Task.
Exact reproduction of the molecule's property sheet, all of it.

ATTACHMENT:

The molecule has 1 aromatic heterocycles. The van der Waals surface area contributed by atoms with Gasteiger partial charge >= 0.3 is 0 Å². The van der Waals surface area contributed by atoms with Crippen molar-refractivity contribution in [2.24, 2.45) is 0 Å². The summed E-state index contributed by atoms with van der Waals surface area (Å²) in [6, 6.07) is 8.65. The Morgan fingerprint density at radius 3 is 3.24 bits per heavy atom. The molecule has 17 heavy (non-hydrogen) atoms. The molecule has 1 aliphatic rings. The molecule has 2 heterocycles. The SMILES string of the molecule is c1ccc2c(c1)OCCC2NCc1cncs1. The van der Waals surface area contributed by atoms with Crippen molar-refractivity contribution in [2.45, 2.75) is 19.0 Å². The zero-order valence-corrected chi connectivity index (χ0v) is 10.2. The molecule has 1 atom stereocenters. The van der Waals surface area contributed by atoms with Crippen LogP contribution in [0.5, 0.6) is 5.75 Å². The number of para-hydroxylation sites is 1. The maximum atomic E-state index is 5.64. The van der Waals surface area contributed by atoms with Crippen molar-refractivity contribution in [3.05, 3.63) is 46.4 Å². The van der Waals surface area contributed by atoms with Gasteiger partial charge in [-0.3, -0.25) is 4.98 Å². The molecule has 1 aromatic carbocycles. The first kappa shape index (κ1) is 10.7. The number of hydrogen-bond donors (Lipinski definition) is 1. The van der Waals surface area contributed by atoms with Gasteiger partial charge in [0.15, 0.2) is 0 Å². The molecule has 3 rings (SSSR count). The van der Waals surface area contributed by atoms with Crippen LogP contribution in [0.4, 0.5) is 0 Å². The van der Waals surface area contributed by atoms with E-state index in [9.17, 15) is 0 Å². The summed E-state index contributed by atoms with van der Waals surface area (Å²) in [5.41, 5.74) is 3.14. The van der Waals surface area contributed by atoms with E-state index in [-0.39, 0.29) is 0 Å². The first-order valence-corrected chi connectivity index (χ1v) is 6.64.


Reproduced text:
The molecule has 1 aromatic heterocycles. The van der Waals surface area contributed by atoms with Gasteiger partial charge >= 0.3 is 0 Å². The van der Waals surface area contributed by atoms with Crippen molar-refractivity contribution in [2.24, 2.45) is 0 Å². The summed E-state index contributed by atoms with van der Waals surface area (Å²) in [6, 6.07) is 8.65. The Morgan fingerprint density at radius 3 is 3.24 bits per heavy atom. The molecule has 17 heavy (non-hydrogen) atoms. The molecule has 1 aliphatic rings. The molecule has 2 heterocycles. The SMILES string of the molecule is c1ccc2c(c1)OCCC2NCc1cncs1. The van der Waals surface area contributed by atoms with Crippen molar-refractivity contribution in [2.45, 2.75) is 19.0 Å². The zero-order valence-corrected chi connectivity index (χ0v) is 10.2. The molecule has 1 atom stereocenters. The van der Waals surface area contributed by atoms with Crippen LogP contribution in [0.5, 0.6) is 5.75 Å². The number of para-hydroxylation sites is 1. The maximum atomic E-state index is 5.64. The van der Waals surface area contributed by atoms with Crippen molar-refractivity contribution in [3.05, 3.63) is 46.4 Å². The van der Waals surface area contributed by atoms with Gasteiger partial charge in [-0.3, -0.25) is 4.98 Å². The molecule has 1 aromatic carbocycles. The first kappa shape index (κ1) is 10.7. The number of hydrogen-bond donors (Lipinski definition) is 1. The van der Waals surface area contributed by atoms with Gasteiger partial charge in [0.15, 0.2) is 0 Å². The molecule has 3 rings (SSSR count). The van der Waals surface area contributed by atoms with Crippen LogP contribution in [0.4, 0.5) is 0 Å². The van der Waals surface area contributed by atoms with E-state index in [9.17, 15) is 0 Å². The summed E-state index contributed by atoms with van der Waals surface area (Å²) in [5.41, 5.74) is 3.14. The van der Waals surface area contributed by atoms with E-state index in [-0.39, 0.29) is 0 Å². The first-order valence-corrected chi connectivity index (χ1v) is 6.64.